Cytoplasmic Moesin expression was higher in the poorly differentiated histopathological stages of OSCC cases as compared to the well-differentiated cases indicative of poor outcome in terms of 5 to 10-year survival rate.[681618]

Clinical expediency of Moesin in the OSCC cases

This review has illustrated that Moesin as a biomarker is a representation of tumor aggressiveness, lymph node metastasis, and poor prognosis among OSCC cases[16] and even other non-oral cancers [Figures 4-6]. Advanced carcinoma stages with enhanced Moesin expression in the cytoplasm have shown higher lymph node involvement in 48.8% of cases and muscular infiltration in 86.4% of patients.[6]

Figure 4:
Hazard Ratio of included studies
Figure 5:
Hazard ratio of different cancers (excluded studies)
Figure 6:
Hazard ratio of different cancers (all studies)

Moreover, the manifestation of Moesin in at least 40% of the OSCC cases is strongly associated with histopathological differentiation of the tumor cell.[9]

Moesin and survival rates in OSCC cases

Moesin expression in the cytoplasm in the later stages of cancer in OSCC cases is a hallmark of lowered survival rate (5 years = 38.5%; and 10-year survival rate is 23.8%) and 1.737 higher risks of mortality.[6] This result is echoed across other studies where the survival rate was decreased from 67% to 34.4% in lip carcinoma cases and overall survival rates were pegged at a mean of 247 months and overall survival rates among cases with strong moesin expression in the cytoplasm was 80.3% (5 years) and 65.8%(10 years) 18 [ Table 1; See: Appendix].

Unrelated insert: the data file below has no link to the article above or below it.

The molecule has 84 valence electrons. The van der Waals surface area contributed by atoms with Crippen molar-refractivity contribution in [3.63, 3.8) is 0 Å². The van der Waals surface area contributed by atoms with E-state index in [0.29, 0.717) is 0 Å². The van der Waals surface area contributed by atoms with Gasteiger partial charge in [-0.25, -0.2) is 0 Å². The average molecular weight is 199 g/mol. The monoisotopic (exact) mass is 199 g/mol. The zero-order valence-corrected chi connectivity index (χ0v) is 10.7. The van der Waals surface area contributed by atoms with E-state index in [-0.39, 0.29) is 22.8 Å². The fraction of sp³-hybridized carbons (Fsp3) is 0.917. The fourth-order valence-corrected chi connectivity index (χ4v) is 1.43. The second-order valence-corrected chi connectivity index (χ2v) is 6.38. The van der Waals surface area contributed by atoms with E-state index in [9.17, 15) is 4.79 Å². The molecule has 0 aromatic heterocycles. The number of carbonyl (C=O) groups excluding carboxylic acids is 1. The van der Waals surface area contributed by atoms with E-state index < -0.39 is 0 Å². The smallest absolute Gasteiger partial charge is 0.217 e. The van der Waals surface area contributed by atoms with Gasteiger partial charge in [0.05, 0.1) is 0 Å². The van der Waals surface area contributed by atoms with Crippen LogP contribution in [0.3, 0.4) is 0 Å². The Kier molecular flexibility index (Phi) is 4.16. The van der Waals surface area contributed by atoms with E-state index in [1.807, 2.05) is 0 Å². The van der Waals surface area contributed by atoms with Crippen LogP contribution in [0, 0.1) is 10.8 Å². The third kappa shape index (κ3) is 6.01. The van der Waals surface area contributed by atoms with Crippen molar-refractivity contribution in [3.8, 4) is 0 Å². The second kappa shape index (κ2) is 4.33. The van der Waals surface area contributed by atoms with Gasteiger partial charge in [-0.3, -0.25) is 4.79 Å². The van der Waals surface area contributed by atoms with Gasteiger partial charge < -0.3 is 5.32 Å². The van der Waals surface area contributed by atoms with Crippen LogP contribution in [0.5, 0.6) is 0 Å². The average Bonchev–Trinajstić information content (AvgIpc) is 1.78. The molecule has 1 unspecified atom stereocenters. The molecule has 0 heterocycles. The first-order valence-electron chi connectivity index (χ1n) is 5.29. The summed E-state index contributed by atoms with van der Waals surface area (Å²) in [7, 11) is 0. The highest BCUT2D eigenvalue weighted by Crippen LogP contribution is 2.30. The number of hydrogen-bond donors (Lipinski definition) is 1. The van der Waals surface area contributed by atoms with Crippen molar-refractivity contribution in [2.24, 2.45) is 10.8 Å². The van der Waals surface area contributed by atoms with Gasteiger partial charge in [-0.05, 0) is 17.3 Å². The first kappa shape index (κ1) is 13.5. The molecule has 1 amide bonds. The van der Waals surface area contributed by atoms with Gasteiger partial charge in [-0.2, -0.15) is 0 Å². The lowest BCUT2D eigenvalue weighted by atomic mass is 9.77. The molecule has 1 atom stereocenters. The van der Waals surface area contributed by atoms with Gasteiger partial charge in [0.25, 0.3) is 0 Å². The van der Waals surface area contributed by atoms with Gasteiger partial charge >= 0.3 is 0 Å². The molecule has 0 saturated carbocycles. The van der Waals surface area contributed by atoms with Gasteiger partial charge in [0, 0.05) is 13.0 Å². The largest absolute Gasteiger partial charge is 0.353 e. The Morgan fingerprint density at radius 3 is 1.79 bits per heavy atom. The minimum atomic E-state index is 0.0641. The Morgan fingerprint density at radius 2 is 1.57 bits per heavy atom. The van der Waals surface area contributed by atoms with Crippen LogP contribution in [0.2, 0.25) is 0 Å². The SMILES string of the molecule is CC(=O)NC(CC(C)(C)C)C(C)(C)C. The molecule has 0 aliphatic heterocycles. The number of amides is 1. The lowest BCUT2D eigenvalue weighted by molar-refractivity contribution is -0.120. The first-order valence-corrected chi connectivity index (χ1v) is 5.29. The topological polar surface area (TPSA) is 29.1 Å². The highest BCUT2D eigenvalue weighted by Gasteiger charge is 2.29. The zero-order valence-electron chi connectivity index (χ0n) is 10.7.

Risk of mortality with strong Moesin expression in the cytoplasm

The risk of mortality in terms of Hazard ratio has been elicited in two studies out of the seven Kobayashi et al. 2004[8](0.209; CI (0.080- 0.554) and Barros et al., 2018[6](HR * = 1.37(CI = 1.08-2.78) [Figure 4].

As the sample size of this review was small the authors have included hazard ratios in some other studies [Figures 5 and 6] of carcinomas in diverse sites in the body [Figure 6] to give a flavor of the prognostic outcomes of Moesin. Figure 6 shows that Moesin expression in Breast cancer and UADT carcinomas have a higher mortality rate as compared to OSCC cases and this strengthens our conviction that Moesin expression in the cytoplasm of advanced histopathological stages of cancer can be assumed as a sign of poor prognosis in all carcinomas including OSCC patients.


Clinical efficacy of Moesin as a biomarker in OSCC cases

Moesin has emerged as an important biomarker with an enhanced expression in the cytoplasm as compared to the membranous sections during malignant translation of the normal oral epithelium of OSCC cases.[89] The presence of Moesin has materialized as a sign of lymph node metastasis and poor prognosis in terms of reduced survival rates in OSCC patients. This verdict is consistent with previous studies.[8916] But Moesin has been corroborated as an unfavorable prognostic biomarker in OSCC cases.[691618]

Prognostic value of Moesin in the histopathological grades of OSCC patients